Glossary of RJ terms & acronyms


RJ (restorative justice)

RJC (Restorative Justice Council)

POM – Prison offender manager

COM – Community offender manager

VLO – Victim Liaison Officer

OIC – Officer in charge

WCO – Witness care officer

FLO – Family liaison officer

SIO – Senior investigation officer

SPO – Senior probation officer

WD – Wrongdoer

HP – Harmed person

Glossary of terms

Accredited practitioner – a practitioner who has undergone the RJC’s accreditation process by demonstrating that their knowledge and skills meet the four National Occupational Standards for Restorative Practice. RJC accreditation may be gained via completion of a recognised qualification or by undertaking the RJC’s own Direct Accreditation process. 

Case supervision – oversight on individual cases conducted by a restorative practitioner. A means of checking that appropriate and safe processes are being followed. Case supervision should take place at least once every three months and may take place in person or remotely.

Case supervisor – a trained practising restorative practitioner who supervises the work of a practitioner.

Complex case – any case involving:

  • harm caused over a substantial period of time (over three years)
  • more than three perpetrators and/or more than three victims
  • vulnerable participants (for example, vulnerable because of physical disability, age

or mental impairment)

  • risk of continuing harm or intention to cause further harm
  • multiple agencies

Conflict of interest – a situation in which someone who has to act or make a decision in an official capacity stands to gain or profit personally from the decision. In a restorative process context this may occur if a practitioner:

  • knows or has a social or family relationship with any of the participants
  • has previously been in dispute with any of the parties or relevant agencies

Continuing professional development (CPD) – learning which enables a professional to maintain their knowledge and skills related to their professional lives. CPD may be undertaken in a variety of ways, including seminars, conferences, training courses, lectures, peer evaluation and private study of relevant materials such as academic journals and articles.

Co-working – where a practitioner works together with another person (usually another practitioner) to facilitate or run a restorative process.

Independent Complaints and Appeals Examiner (ICAE) – an independent person appointed by the RJC responsible for adjudicating on complaints against RJC practitioner, trainer and service provider members and appeals by members against RJC decisions. The ICAE is not a practitioner or a trainer. Information on the ICAE can be found on the RJC website.

Indirect restorative process – a restorative process where participants do not meet face to face. Indirect processes can include ‘shuttle’ restorative practice, video conferencing, telephone conferencing, audio or video recordings and written communication.

Offender – in a criminal justice context, the person who has caused harm (usually a criminal offence) to the victim or victims.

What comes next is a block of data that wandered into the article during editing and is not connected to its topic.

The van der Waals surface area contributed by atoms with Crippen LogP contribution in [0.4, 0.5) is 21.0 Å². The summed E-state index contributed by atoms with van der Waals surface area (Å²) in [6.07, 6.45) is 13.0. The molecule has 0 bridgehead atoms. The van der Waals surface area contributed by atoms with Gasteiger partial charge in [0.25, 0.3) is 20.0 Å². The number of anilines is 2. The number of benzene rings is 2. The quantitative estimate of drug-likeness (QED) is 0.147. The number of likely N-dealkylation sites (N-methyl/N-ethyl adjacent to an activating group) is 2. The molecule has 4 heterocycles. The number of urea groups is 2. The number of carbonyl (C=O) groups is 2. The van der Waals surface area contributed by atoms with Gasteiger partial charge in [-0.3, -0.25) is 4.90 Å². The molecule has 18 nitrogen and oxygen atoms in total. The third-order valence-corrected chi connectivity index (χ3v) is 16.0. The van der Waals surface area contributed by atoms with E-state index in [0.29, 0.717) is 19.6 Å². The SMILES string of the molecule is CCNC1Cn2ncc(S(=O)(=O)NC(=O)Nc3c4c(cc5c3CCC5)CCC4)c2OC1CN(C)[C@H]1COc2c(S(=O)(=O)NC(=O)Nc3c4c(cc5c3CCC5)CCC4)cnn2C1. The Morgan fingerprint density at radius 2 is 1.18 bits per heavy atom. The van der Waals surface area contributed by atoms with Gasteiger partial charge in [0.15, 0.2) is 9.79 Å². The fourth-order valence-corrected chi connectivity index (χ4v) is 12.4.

Outcome agreement – a (usually written) agreement setting out the restorative activity that is to be undertaken by participants following a restorative process. The terms of the agreement are usually agreed during the conference.

Participant – a person involved in a restorative process who is not the facilitator or a supporter.

Practitioner Register – the RJC register of practitioners who have undertaken facilitation training and have agreed to adhere to the RJC Practitioner Code of Practice. The register may be viewed on the RJC website.

Restorative circle – a circle of participants in a restorative process, brought together to share experiences and resolve issues.

Restorative conference – a restorative conference is a meeting (usually in person) between a participant (or participants) who has been harmed and a participant (or participants) who has caused the harm. The aim of the meeting is to ensure that all participants have an opportunity to express their feelings about what has happened and to facilitate (where possible) an outcome agreement.

Restorative practitioner – a trained restorative facilitator using restorative interventions, including formal and informal processes, and direct and indirect forms of restorative practice.

Restorative trainer – a person who delivers training in restorative practice.

Risk assessment – the process by which a person considers what the possible negative consequences of a course of action may be. This is usually followed by some consideration of mitigating activity to either reduce the risk or remove it entirely.

Sensitive case – any case involving:

  • actual, or threats of, serious or sexual violence
  • vulnerable participants (for example, vulnerable because of physical disability, age

or mental impairment)

  • domestic abuse
  • risk of continuing harm

Service provider – organisations which employ or contract with individuals to deliver restorative processes. Where an individual practitioner who provides restorative processes is self-employed or works on their own, they are also a service provider.

Trainers Register – the RJC register of training providers who have agreed to adhere to the RJC Code of Practice for Training Providers. The register may be viewed on the RJC website.

Training Provider Quality Mark – an RJC scheme which accredits restorative training providers that meet RJC standards and guidance. 

Victim – in a criminal justice context, the person who has been harmed (usually via the commission of a criminal offence) by an offender or offenders.